At EMC, we have moved to empower people by breaking down barriers of communication between IT and the business. Through this approach, we have found success broadening the responsibility of risk management and changing the core behaviors of individuals that results in a stronger security posture and overall defense.

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EMC Security Chief Highlights New Strategies to Meet Big Impact IT Trends for 2013

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IT Proven allows you to leverage Dell IT’s first-hand knowledge and best practices to accelerate your own IT transformation journeys, transforming operations and delivering IT as a Service through the power of cloud computing. IT Proven highlights how Dell IT transformed into an agile, innovative, and competitive service provider.

New, advanced technologies continue to provide a faster, more agile environment. But those technologies – cloud computing, mobile platforms, Big Data and social media – can widen the exposure companies face to potential security threats.

To help companies remain proactive in their security measures, the latest Security for Business Innovation Council (SBIC) report titled, “Information Security Shake-Up: Disruptive Innovations to Test Security’s Mettle in 2013,” offers a forward-looking analysis of the new enterprise threats in 2013, and recommendations for how security teams can limit risk.

The report also examines four strategic steps enterprises can leverage to strengthen their security programs, including: How to boost risk and business skills, court middle management, tackle IT supply chain issues and build tech-savvy action plans.

You can learn more about the SBIC Trends Report 2013 by viewing the following video featuring EMC Vice President and Chief Security Officer Dave Martin. We have also discussed related topics in previous blogs on this site, which combined with Dave’s video and the new report, will offer a full picture of security innovations we’ve explored at EMC.  

Keeping the Bad Guys on the Run: Working Together to Neutralize Cyber Threats

James Lugabihl

James Lugabihl

Director, Critical Incident Response Center, EMC IT
James Lugabihl

Latest posts by James Lugabihl (see all)

Threat intelligence is king. The more you have, the better positioned you are to protect your organization from cyber attacks.

But staying on top of threat intelligence to fight these sophisticated attackers requires a new, collaborative approach to security—one that most companies and organizations haven’t embraced as yet. We need to be able to continuously share information on the latest cyber attack techniques on malware and email campaigns beyond our own networks in order to defend against an onslaught of external and internal threats. We need to “talk” to each other to warn against the latest tactics.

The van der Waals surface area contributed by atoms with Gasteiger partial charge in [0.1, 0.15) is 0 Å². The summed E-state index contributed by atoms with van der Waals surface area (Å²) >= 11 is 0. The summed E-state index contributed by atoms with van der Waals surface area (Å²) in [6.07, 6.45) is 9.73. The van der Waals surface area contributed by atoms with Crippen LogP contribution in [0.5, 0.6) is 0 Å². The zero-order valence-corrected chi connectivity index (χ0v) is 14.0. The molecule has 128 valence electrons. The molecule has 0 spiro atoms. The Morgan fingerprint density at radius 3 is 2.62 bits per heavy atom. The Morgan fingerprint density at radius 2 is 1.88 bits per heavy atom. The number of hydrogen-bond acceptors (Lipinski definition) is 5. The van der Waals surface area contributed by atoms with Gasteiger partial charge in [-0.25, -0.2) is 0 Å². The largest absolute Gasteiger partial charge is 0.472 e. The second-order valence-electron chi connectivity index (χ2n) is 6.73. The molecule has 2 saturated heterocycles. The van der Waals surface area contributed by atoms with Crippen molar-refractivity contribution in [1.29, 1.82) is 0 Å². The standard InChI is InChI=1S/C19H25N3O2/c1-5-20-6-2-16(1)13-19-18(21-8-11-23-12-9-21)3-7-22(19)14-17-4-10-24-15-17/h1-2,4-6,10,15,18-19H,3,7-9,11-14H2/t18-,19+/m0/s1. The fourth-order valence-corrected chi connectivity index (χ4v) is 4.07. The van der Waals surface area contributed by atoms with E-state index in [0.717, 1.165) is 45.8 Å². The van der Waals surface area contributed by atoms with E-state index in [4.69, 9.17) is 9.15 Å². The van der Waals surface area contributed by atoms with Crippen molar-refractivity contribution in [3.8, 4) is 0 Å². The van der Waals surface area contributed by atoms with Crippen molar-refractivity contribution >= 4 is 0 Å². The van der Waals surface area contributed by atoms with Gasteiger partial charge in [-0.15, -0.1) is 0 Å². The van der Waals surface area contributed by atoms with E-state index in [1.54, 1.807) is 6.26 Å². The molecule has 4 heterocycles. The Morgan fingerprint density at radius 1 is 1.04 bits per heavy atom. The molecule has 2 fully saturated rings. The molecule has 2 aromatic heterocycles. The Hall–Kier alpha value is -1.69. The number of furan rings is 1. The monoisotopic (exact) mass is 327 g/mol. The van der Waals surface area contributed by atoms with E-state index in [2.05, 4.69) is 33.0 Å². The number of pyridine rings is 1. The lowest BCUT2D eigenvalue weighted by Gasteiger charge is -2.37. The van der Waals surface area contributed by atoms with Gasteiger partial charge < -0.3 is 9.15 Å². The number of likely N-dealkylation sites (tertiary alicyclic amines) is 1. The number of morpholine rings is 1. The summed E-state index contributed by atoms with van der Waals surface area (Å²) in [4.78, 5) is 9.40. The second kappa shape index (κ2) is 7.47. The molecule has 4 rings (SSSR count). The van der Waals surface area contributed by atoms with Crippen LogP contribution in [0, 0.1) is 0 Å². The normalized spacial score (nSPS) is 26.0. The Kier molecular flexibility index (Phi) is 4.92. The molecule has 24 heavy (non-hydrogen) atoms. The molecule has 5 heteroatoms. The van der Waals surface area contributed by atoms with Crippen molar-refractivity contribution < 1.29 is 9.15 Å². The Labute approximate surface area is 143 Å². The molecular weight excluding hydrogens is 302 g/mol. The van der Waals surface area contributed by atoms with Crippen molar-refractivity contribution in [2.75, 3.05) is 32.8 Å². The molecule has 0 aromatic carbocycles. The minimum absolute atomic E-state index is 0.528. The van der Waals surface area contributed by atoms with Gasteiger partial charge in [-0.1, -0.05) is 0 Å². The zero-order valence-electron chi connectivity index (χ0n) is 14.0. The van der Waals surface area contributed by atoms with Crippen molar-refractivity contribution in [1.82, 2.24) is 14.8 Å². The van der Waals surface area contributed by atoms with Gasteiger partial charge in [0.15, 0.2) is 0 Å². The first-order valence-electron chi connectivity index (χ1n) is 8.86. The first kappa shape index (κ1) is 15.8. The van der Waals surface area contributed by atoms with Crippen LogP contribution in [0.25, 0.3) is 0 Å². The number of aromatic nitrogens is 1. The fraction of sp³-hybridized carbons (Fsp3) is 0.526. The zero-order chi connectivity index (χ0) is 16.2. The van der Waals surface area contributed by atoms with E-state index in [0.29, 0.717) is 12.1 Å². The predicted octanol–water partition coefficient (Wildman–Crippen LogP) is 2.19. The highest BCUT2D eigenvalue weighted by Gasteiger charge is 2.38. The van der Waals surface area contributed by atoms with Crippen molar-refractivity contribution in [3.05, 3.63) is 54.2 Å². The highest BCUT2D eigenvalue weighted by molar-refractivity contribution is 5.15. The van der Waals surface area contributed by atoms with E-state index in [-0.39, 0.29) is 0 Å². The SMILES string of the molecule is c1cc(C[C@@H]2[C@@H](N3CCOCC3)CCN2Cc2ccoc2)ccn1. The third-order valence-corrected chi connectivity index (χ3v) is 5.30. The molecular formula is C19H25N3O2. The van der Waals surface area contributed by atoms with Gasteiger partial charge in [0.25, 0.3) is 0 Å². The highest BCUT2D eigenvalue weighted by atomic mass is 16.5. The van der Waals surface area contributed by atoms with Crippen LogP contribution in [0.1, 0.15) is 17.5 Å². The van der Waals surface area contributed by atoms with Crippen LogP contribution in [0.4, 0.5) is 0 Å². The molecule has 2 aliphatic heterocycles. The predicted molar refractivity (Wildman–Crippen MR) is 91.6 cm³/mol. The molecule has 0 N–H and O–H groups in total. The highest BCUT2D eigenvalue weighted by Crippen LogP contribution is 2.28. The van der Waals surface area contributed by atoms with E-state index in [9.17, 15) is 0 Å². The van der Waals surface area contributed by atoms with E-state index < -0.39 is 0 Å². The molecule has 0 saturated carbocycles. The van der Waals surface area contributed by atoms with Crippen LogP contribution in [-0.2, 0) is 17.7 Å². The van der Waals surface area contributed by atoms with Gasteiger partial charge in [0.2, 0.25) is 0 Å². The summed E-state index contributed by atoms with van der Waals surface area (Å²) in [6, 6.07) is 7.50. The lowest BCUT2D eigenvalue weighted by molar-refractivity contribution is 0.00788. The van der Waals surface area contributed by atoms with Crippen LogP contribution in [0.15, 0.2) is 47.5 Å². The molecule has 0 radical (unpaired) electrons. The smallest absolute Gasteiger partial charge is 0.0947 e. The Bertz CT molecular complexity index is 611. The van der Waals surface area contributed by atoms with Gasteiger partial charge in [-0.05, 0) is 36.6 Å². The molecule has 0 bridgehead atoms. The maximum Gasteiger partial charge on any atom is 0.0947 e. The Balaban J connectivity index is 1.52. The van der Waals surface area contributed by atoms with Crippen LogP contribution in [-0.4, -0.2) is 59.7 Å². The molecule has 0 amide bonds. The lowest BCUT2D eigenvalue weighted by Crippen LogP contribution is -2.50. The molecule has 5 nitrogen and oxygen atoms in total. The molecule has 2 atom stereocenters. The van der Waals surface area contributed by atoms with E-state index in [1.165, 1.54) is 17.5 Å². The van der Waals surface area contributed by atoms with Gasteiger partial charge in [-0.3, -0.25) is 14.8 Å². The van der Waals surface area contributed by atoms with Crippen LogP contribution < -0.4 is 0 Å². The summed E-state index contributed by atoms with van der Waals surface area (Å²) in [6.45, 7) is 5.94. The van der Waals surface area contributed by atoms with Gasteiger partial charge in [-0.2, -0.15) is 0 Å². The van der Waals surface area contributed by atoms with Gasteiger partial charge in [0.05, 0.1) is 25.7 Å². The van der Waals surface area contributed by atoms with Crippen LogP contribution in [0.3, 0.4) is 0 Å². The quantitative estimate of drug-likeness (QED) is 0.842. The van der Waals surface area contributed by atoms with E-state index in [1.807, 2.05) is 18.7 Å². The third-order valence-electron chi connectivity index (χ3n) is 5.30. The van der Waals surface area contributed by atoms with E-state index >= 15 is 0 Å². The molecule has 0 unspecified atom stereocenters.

Getting beyond “defend” mode

Most companies are still in “defend” mode, using the traditional firewalls and other perimeter-based tools to guard their networks and data. While you don’t want to get rid of those old war horses, your company does need to expand its capabilities to defend against and respond to the more sophisticated threats. By tapping into what other organizations are seeing in terms of attack techniques, tactics and procedures (TTPs), you can detect such threats much earlier and minimize damage.

I manage the Critical Incident Response Center (CIRC) at EMC, tasked with defending the company’s revenue stream and future market value from cyber threats. At EMC, we believe we have been able to achieve a uniquely high level of incident response capability using much of our own cutting-edge information security technology.

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Changing Our Information Security Culture: EMC’s New Collaborative Approach to Reducing Risk

What do corporate IT security and healthcare have in common these days? Both are undergoing a cultural shift in which customers are being asked to take responsibility for their own well-being.

Just like getting individuals to focus on proper diet, exercise and screening efforts can help prevent health problems and keep everyone’s medical costs down, so can getting IT users to embrace proper security practices help prevent costly security complications for employees and the company they work for.

At EMC, this realization is driving a major transition in our approach to security. We are evolving from a centralized global security team that dictates regulations to the business units that consume IT without their input – to a dispersed security force that works with the business to understand their needs and create policies and standards that the business can live with.

Last year, our Global Security Office (GSO) began a multi-year effort to transform its security approach.